Once I was a clever boy learning the arts of Oxford... is a quotation from the verses written by Bishop Richard Fleming (c.1385-1431) for his tomb in Lincoln Cathedral. Fleming, the founder of Lincoln College in Oxford, is the subject of my research for a D. Phil., and, like me, a son of the West Riding. I have remarked in the past that I have a deeply meaningful on-going relationship with a dead fifteenth century bishop... it was Fleming who, in effect, enabled me to come to Oxford and to learn its arts, and for that I am immensely grateful.

Wednesday, 20 May 2020

Further thoughts about Pope Celestine V

Further to my post yesterday here are a few further thoughts about Pope Celestine V.

I have now found online the full picture, from which I used the central figure of the saint yesterday. It dates from fifty to seventy years later than his death so it is not a portrait from life so far as we know. It is typical of its genre, and is similar to the famous one of St Louis of Toulouse. The comparative scale of the figures is interesting, with the sainted Papal founder shown twice the size of his monks. The traditions of the ancient Middle East still had a place in medieval Europe. Hierarchy is stressed very clearly. The very individual faces of the Celestine monks are in themselves noteworthy as being just that, individual. The whole group could be a group of modern novices or seminarians.

Pope Celestine V and the monks of his Order
Niccolo di Tommaso ( active 1346-76 )
Image: stpetercelestine.ca

I found another online account of St Peter Celestine’s life and of his relics. This includes modern research which disproves one at least of the more lurid accusations, that of murder, laid at the door of his successor Pope Boniface VIII. The biography is from the website of a Californian parish under his patronage and can be viewed at Celestine-V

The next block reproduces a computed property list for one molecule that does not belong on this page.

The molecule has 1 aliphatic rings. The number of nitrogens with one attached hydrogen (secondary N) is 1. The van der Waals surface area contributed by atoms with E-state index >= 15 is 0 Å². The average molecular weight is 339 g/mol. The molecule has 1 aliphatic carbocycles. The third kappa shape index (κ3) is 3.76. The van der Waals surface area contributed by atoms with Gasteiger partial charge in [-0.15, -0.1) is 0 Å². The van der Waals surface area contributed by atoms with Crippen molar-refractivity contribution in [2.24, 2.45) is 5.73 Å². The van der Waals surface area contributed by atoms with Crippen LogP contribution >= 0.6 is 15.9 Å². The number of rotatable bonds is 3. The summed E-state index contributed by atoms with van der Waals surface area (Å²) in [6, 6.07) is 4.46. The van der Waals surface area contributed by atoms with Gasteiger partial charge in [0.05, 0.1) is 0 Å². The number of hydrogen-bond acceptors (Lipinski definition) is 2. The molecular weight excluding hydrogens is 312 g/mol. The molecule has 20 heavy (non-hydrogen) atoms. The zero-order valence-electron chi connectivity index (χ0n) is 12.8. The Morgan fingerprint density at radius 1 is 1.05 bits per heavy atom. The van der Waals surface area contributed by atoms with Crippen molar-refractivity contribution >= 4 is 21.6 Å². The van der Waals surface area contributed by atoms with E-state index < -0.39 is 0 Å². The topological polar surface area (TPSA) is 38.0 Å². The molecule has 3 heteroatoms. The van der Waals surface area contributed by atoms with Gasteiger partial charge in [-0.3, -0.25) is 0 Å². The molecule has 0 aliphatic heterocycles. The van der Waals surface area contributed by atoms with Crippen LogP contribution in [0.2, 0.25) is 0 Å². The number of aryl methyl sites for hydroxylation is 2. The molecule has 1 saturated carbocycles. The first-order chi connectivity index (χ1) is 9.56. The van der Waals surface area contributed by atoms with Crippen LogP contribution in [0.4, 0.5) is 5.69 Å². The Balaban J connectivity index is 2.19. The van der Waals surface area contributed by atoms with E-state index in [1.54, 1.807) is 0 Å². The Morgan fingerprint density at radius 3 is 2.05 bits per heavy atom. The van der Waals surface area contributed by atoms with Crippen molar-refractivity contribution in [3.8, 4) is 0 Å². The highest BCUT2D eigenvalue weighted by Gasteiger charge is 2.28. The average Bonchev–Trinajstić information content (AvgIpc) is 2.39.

The pontificate of Celestine needs in part to be understood in terms of the Millenarianism of the Italy, especially the south, in the thirteenth century. Ideas deriving from Joachim of Fiore and his prophecies of the Age of the Spirit, seemingly fulfilled within a generation by the appearance of St Francis of Assisi, the expectations that aroused, and the splits about the apostolic life and poverty within the Franciscan community all heightened the expectations of many. This was a turbulent, volatile society and one that was experiencing social and economic change. In the Neapolitan kingdom this was also played out against the background of the end of the Hohenstaufen and the advent of the Angevins. Furthermore the year 1300 was approaching, which generated the idea of mass pilgrimage to Rome - hence the first Papal Jubilee year. The books of Norman Cohn and Marjorie Reeves show the extraordinary expectations that flourished in these years. Add to that a King of Naples who thought his luck was in when one of his subjects, a noted, if simple, holy man was elected Pope... If you were looking for or expecting the Angelic Pope - well, here he appeared to be. It was, of course, going to end badly, or otherwise, or if you were Cardinal Gaetani, who as a consequence became Pope Boniface VIII, very well indeed. Until that is the events at Anagni in 1303....

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